Flying blind: Former Denver mayor and current Transportation secretary Federico Pena, whose image took a dive along with ValuJet, may regain some much-needed polish when he accepts a Hispanic Heritage Award at the Kennedy Center later this month. Pena's award will be presented by--no, not Pee-wee Herman--Esai Morales, who plays the diminutive Democrat in ABC'S TV movie about his wife's fight against eating disorders, Dying to Be Perfect: The Ellen Hart Pena Story. As a sign of just how far Pena's star had fallen in the wake of the Florida crash, while Bill Clinton traveled to Long Island to do damage control on the TWA tragedy, Pena was in Denver with his wife, watching film crews work at City Hall (where Hart Pena reportedly once downed, then upchucked, a whole bag of cookies). The award Pena's picking up September 23 (the show will be televised in October) is in the "leadership" category, for among other things, leading an "urban renaissance" in Denver. Other winners include actor Jimmy Smits and designer Oscar de la Renta; MTV hostess Daisy Fuentes and singers Julio Iglesias and Vikki Carr will be on hand to honor them.
Pena's reportedly not interested in staying on in D.C. (assuming Clinton wins and, in a larger leap, assuming he wants his Transportation secretary to continue in the cabinet). But other Colorado politicians are certainly interested in heading to the D.C. bureaucracy; the most persistent names running through the rumor mill are those of Governor Roy Romer and both Wilma and Wellington Webb.
Mall in the family: Talk about obscene! No, it's not that new Playboy video Sam Goody's is selling at its Park Meadows outlet that has our shorts in a knot; you can see worse in the average Victoria's Secret catalogue. The real insult to community decency is the amount of coverage that Park Meadows has received--and we don't mean those Nordstrom plastic bags that wrapped home-delivered editions of the Rocky Mountain News and the Denver Post on opening day. The newspapers had the new mall covered long before that. In fact, a quick electronic search of Colorado newspapers netted a whopping 407 stories containing the words "Park Meadows" published between January 1 and September 1, 1996. And seventeen of those stories, culled from the News and Post alone, repeated the mall's nitwitted description of itself as a "retail resort."
Even with all the inches of ink devoted to Park Meadows, one delicious moment managed to escape public scrutiny. At the grand-opening gala, Norm Clarke, the News's new man about town, suddenly found himself cheek-to-cummerbund with his predecessor, Bill Husted, who'd announced his move to the Post and then been unceremoniously escorted out of the News's offices earlier that week--making this bash one that came close to deserving the label.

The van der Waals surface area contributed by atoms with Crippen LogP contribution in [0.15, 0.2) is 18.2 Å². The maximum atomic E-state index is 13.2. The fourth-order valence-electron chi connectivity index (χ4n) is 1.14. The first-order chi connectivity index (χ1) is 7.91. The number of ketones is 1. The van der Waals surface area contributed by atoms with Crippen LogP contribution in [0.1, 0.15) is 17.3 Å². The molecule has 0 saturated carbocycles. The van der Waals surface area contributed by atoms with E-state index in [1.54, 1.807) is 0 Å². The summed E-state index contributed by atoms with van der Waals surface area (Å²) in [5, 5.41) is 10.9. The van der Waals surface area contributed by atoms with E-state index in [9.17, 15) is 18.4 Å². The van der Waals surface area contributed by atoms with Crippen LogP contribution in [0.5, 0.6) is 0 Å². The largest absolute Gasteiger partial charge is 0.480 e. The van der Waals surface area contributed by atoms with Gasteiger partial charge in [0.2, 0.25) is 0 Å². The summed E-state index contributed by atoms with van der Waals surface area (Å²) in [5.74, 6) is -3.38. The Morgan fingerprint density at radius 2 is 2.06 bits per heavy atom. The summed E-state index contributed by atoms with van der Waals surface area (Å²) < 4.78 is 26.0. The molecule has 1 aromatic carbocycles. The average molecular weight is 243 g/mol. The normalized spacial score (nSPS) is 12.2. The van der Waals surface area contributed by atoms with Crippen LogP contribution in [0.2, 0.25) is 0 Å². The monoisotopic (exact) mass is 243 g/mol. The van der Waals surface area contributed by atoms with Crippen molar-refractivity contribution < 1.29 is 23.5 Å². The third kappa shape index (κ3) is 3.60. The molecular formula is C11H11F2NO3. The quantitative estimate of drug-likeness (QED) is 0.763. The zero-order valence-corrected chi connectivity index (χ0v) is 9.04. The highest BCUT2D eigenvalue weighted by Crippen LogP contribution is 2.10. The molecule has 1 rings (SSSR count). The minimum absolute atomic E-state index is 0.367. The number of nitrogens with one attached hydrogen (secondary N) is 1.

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Although the News moved quickly to replace Husted, it's taking more time filling Clarke's slot in the Sports section. Since the job was posted, a half-dozen News writers have expressed interest. The last time such a plum assignment was advertised internally--for a columnist to take the place of Greg Lopez--it was filled externally, by Bill Johnson, who somehow managed to wait until his sixth column to mention Park Meadows.
This just in! There's another Park Meadows story that has yet to see the light of day: The Covey Leadership Center has opened its first retail outlet at the mall (which CLC calls just that). Named--what else?--the 7 Habits Store, the shop specializes in products inspired by Stephen Covey's book, The 7 Habits of Highly Effective People--including 7 Habits "wall decor."
You can stock up on Christmas gifts there for perky Channel 4 anchor Stephanie Riggs, who auctioned off her copy of 7 Habits at last week's benefit for the Center for the Book. Among other KCNC staffers proving they could read were Linda Benzel, who offered up Woman in the Mists (no, it was not a discussion of her time out of television), and Greg Moody, who hosted the auction and sold off a copy of his own Two Wheels. The murder mystery set in the bicycling world has just gone into its second printing--no thanks to Denver's dailies, which never bothered to review it.
Steve Saunders has seen the writing on the wall: The anchor/ reporter is out at Channel 2, ending one of the local media's longest-running, if unavoidable, conflicts of interest: His father is News TV columnist Dusty Saunders.